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The Science Chickens

  1. Prairie Woman
    My chicken story started last May 2013 when I brought home the chicks that had just hatched from the science classroom across the hall from where I teach math. Five little chicks chirped the entire drive home to our farm. They lived in the garage in a cattle tank until I thought they were big enough to move to a grain room in our barn. It was secure enough to offer protection from the many predators we have out in the middle of nowhere Nebraska. Once they had most of their adult feathers I came to the conclusion that they had to be New Hampshire Reds. It is a breed guessing game when you get your eggs in the mail from an extension office. I opened the door in the morning and shut them in at night. I was a bit nervous about them free ranging, but not worried enough to build an enclosed run. I ended up with three hens and 2 roosters. My loving husband (who had always sworn I would never have chickens) built two nesting boxes. The ladies started laying around 20 weeks and I was thrilled! Once in awhile I would get a GIANT egg from one of my girls. I loved to just sit and watch them scratch around. Sadly, one rooster went missing one night, and then the other disappeared a few weeks later. I must not have locked them up early enough. Then, one unusually warm night in early spring my girls wouldn't come in when I went to lock them up. They had been cooped up all winter and were no where in sight. I gave up and assumed I would find them in the morning but I never did. I learned my lesson that night. I found piles of feathers in the barn but no chickens. My friends were gone.
    I looked forward to April and May when I knew I would have the opportunity to try again. Eight chicks came home with me in the middle of April. They are a colorful bunch and I need help identifying breeds. Then a month later the other science teacher hatched five chicks out of her batch of eggs so I ended up with two groups of chicks! The little ones came home with me but did not join the much larger, older flock. They are still in a separate room in the barn. I am now attempting to integrate two of the largest in with the older chickens. I have them in a large metal dog cage in the coop so the other chickens can see and hear them but can't touch. I think I have a lot of roosters in the older flock so I don't want to have any casualties. Tomorrow I am going to let them loose in the morning alongside the older flock and hope for the best. Then when the other 3 youngest chickens have all of their adult feathers I will repeat this process all over again! The plan is that once the hens start laying I will butcher the biggest roosters (with the help of my husband's mother and grandmother who are very experienced albeit out of practice). I am used to killing and eating our cattle, so I hope this process will not be too painful for me or them!!! :)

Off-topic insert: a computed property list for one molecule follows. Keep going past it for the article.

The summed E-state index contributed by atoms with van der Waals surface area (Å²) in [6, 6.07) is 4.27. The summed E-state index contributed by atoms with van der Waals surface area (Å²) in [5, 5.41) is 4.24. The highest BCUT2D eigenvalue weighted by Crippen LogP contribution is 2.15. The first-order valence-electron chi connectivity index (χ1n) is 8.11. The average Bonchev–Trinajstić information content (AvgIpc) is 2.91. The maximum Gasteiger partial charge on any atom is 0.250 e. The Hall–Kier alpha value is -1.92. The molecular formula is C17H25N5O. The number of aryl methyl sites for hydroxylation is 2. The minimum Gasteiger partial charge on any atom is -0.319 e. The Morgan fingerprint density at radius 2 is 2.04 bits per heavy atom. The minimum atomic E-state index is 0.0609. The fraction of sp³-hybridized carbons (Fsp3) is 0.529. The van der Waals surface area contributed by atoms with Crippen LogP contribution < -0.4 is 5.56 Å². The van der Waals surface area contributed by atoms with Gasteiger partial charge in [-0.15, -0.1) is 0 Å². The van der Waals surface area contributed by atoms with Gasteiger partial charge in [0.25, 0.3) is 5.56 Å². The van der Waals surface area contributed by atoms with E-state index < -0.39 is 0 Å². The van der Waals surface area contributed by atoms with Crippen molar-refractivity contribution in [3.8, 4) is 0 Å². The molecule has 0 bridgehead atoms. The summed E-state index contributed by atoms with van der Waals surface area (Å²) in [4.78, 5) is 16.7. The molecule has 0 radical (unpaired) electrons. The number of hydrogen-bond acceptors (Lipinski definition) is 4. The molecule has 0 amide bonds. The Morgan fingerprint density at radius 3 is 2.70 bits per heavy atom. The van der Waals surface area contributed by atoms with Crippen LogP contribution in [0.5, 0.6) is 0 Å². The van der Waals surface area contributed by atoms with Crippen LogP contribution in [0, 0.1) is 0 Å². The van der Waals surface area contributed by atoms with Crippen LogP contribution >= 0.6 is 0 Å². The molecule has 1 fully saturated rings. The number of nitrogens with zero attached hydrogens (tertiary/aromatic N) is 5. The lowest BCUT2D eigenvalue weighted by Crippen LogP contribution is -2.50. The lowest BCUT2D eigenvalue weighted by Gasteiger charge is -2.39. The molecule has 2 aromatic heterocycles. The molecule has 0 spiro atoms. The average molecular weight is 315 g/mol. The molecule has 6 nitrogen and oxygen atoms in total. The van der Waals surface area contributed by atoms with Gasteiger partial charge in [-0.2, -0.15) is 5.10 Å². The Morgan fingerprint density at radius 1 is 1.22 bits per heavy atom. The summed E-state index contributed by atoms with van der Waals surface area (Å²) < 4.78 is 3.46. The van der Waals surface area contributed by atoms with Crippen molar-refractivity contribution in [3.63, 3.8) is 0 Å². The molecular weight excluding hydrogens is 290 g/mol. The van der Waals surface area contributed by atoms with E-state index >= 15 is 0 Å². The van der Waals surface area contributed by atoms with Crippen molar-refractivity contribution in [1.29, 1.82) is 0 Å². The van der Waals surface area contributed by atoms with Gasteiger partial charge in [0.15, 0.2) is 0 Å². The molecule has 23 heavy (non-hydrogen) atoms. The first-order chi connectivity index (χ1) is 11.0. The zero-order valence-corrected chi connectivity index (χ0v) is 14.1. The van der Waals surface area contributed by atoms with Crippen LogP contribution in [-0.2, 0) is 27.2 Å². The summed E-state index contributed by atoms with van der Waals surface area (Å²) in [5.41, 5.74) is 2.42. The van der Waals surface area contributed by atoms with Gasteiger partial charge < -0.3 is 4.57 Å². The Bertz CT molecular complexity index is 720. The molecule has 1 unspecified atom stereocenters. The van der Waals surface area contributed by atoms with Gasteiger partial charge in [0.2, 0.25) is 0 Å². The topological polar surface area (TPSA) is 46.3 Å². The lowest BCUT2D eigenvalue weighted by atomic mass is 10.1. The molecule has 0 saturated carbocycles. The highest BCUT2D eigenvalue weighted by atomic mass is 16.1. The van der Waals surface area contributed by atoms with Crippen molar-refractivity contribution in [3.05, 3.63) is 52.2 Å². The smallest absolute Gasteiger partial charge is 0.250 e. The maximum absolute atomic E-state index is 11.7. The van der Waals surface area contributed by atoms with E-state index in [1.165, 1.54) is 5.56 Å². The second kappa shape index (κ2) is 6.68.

So that is the story of how I (a former city girl by the way) became the keeper of chickens. I now need to go get some decent pictures of my fluffy friends. This will be a challenge because they love to run and there is plenty of room for activities out here on the prairie! Next I need to convince my husband I need goats. Is there a backyardgoats.com? :)


    My original group of Reds
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    My first egg!
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    A perfect chicken print in a cow pie. Fitting for our farm.
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    The GIANT egg!
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    My new group of chicks! So colorful!
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    All grown up. No clue on any breeds. Some have cool cheek feathers.
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    The two white spotted ones are the crowing roosters. Haven't heard any others crow yet, but I suspect a few more are roosters.
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  1. Mountain Peeps
    Love the birds, love the story love the nests!
  2. ChemicalchiCkns
    There is BackYardHerds.com
  3. crazyfeathers
    Very well written. Love your chickens they look so clean and healthy. Leg horn and a few EE, and a production red maybe for breeds? I have 3 roosters together and so far so good but I have over 40 hens so I'm sure that I'd why. Best of luck.

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